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The Scrivener: The Upper Level

“Well, I’ve never before stood in the middle of a large shopping centre with tears running down my cheeks…’’ Brian Barratt hears Chinese music and enters a country of the soul.

Do visit Brian’s enchanting Web site, The Brain Rummager www.alphalink.com.au/~umbidas/

Yesterday, I waddled up to our largest local shopping centre, to have a look at Melvyn Bragg’s The Adventure of English. The TV series is superb. The book’s nice, too. It has lovely coloured plates. But it’s $55, so I’ll just have to wait until the paperback comes out. I could almost hear my mother’s voice from over sixty years ago: ‘“I want” never gets’.

From the bookshop to a delightful shop which sells Asian and African furnishings and artefacts. They must get tired of me wandering round, because I rarely buy anything. ‘Just looking, thank you.’ Gazing at silver and gilded Buddhas, bronze and resin Ganesas, while savouring the aromas of exotic timbers and sweet incense.

When I emerged, the sound of exotic music met my ears. This was quite interesting, because it’s a noisy shopping centre. I switch my hearing aids to their second programme which reduces background noise, and I turn the volume down. The music was treble toned, but it reached my brain.

Carefully negotiating the marble staircase from the upper level — which isn’t too easy when you have a shopping bag in one hand and a walking stick in the other — I descended to the floor below. And entered another country, a country of the soul.

They have various types of entertainment at these places, as you know, and it’s usually raucous and eminently avoidable. But here was a Chinese gentleman playing a two-stringed musical instrument, accompanied by a young Chinese girl on a sort of cembalo. A spiritual magnet drew me closer. I stood, rapt.

Passers-by didn’t bother to stop and listen. Perhaps it was a bit too exotic for them. I got chatting (as one does) to a beautifully dressed Chinese lady who seemed to be part of the ensemble. She explained to me that the player was once a professor of music in China and now teaches at schools in Melbourne.

I went closer, watching his hands caress the strings with such diligent grace. There was a complex sound system on their little podium, so that the otherwise quiet violin-like music could be heard clearly, and that’s why I became aware of it while I was still on the upper level of the shopping centre. And now I was on the upper level of sensory experience.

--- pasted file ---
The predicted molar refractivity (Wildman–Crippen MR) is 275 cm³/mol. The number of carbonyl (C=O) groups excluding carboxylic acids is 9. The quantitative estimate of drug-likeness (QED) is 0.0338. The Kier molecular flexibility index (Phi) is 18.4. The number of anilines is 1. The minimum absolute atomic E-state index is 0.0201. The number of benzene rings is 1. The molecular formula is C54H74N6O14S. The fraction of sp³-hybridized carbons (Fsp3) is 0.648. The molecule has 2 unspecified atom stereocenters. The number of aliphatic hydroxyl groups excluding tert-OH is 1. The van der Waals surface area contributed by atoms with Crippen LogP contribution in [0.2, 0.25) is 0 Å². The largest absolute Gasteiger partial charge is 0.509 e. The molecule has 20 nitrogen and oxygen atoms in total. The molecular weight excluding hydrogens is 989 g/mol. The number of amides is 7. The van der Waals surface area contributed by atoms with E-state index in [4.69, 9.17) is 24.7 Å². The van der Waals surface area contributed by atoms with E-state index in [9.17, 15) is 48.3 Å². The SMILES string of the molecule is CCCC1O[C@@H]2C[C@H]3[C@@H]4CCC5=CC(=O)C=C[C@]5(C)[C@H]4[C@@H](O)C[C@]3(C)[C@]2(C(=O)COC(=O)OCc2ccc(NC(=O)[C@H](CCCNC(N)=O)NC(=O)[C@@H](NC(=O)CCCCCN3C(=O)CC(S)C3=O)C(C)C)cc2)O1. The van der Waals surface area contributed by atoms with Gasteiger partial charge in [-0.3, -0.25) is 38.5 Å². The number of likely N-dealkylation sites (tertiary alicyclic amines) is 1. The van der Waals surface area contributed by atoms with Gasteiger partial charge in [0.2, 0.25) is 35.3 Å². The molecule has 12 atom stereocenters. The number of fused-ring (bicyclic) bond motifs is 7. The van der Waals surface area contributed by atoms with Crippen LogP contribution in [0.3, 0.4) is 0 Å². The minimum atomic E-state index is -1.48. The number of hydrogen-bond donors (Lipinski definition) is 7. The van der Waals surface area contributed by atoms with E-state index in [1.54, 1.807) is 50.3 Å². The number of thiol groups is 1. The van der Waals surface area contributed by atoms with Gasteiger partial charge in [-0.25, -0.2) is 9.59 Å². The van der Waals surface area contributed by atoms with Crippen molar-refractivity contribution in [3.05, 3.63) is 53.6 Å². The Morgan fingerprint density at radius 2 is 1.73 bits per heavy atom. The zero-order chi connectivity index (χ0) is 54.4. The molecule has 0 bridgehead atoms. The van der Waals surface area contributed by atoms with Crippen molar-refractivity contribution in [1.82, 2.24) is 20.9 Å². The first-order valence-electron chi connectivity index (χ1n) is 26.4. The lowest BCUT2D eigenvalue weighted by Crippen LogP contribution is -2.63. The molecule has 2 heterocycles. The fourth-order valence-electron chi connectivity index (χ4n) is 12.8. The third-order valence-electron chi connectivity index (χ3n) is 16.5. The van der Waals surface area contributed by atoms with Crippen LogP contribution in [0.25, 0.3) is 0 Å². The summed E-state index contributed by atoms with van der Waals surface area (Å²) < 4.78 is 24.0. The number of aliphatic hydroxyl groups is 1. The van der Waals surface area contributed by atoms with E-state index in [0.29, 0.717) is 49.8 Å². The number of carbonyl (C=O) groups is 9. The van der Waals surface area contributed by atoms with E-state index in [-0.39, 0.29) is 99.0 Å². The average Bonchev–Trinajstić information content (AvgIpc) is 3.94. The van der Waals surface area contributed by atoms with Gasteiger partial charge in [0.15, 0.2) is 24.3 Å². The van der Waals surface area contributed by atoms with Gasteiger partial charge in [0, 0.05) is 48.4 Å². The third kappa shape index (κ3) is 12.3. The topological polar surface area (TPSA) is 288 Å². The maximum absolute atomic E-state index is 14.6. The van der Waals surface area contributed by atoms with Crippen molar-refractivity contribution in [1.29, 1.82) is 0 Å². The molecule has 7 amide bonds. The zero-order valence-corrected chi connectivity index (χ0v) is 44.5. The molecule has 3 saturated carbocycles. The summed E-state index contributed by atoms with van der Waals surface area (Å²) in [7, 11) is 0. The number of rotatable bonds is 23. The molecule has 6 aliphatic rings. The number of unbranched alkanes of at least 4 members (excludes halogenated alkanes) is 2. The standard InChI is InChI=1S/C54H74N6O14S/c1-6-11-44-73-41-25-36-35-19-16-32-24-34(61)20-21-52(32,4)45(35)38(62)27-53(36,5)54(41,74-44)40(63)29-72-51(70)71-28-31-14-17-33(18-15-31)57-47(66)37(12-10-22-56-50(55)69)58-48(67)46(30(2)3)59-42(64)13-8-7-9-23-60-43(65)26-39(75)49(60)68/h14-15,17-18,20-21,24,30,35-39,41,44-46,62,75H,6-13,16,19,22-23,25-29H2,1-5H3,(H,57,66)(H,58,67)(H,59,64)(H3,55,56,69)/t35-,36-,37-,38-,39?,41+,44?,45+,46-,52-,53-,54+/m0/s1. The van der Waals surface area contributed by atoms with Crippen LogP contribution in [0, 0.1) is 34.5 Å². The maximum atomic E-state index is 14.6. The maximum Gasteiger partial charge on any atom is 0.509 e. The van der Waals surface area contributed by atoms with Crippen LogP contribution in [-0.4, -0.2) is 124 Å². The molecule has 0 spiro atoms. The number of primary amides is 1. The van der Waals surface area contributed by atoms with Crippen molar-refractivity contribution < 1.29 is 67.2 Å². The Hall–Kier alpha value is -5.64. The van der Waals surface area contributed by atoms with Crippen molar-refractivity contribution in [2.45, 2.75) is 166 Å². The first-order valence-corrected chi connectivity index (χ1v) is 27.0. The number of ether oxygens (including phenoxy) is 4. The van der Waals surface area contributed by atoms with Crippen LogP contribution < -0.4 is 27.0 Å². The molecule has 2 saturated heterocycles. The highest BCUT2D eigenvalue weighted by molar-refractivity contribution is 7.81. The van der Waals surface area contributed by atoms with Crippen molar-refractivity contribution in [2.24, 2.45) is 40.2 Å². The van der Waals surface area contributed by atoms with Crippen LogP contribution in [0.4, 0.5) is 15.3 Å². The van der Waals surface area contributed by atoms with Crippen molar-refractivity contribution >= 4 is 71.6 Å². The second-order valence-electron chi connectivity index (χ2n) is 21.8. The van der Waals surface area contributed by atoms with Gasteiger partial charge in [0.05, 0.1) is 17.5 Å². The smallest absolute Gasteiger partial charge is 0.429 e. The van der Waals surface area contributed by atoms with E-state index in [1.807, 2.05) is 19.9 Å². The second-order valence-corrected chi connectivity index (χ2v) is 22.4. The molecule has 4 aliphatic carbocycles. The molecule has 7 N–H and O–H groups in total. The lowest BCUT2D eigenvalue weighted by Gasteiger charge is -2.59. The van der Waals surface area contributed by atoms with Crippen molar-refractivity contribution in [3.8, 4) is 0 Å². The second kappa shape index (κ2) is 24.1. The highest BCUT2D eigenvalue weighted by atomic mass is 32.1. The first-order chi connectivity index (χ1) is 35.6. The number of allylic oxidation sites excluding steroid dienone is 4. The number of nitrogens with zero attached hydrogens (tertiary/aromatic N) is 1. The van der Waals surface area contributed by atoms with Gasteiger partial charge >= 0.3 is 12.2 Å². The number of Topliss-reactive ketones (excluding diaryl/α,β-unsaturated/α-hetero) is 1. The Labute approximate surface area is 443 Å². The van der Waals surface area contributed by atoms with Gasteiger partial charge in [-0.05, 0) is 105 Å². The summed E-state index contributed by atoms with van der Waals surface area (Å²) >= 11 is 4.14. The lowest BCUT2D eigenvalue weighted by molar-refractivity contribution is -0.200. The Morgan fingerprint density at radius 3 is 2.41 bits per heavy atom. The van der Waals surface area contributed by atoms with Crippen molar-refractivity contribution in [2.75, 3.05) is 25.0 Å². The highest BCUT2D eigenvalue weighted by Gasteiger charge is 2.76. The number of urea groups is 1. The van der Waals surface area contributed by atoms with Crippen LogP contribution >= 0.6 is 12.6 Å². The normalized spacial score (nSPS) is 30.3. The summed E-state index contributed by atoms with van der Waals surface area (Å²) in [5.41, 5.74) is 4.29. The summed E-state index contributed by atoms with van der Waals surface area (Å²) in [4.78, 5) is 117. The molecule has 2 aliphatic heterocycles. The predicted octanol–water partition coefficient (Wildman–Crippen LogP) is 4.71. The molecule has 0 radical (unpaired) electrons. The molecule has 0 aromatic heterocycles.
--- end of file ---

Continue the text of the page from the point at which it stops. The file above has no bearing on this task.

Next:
If traditional Chinese music is an acquired taste, I probably acquired it through working with Chinese students, getting to know their families, and also watching Chinese films on our wonderful AustralianTV Channel 28, Special Broadcasting Service.

Perhaps rediscovery of the music of the French composer Messiaen has helped. After listening to his Turangalila Symphony several times, I asked a musically knowledgeable friend why I felt so attracted to Messiaen’s music when I couldn’t handle the discords and dissonance of other 20th century composers. If I recall aright, he responded that maybe the dissonances combine to create a unique consonance.
So there was no ‘strangeness’ in listening to Shen Pangeng play the erhu. Indeed, like a Gypsy violinist from Eastern Europe, he made his instrument speak. There were times when, like a cello, it seemed to have a human voice which spoke to the heart.

When he paused, I approached for a chat. He offered to play a piece of Western music. Perhaps ‘Memories’ from Cats? I wasn’t too sure about that, so he suggested ‘The Swan’ by Saint-Saëns. Oh yes please! The girl, one of his students, went to the sound system at the back, and turned to track five, which was the keyboard accompaniment. Shen Pangeng played the violin part on the two-stringed erhu.

Well, I’ve never before stood in the middle of a large shopping centre with tears running down my cheeks. Other people heard, stopped, listened, and applauded when he finished. I bowed deeply and shook his hand. And I bought one of the CDs he had on sale. He signed it for me and, in true Chinese custom, gave me his card which I accepted with both hands.
Since then, I’ve played the CD many times, and have been gently absorbed in the transcendence of ‘Song of flowing waves’, ‘Delight in flowers’ and ‘A journey to one’s beloved hometown’. Yes, perhaps to Western ears these titles sounds ‘foreign’, but this is a journey through the senses, beyond beauty, behind the tears, to the home of the soul.

© Copyright 2005 Brian Barratt
Adapted from an article first published in Bonzer!


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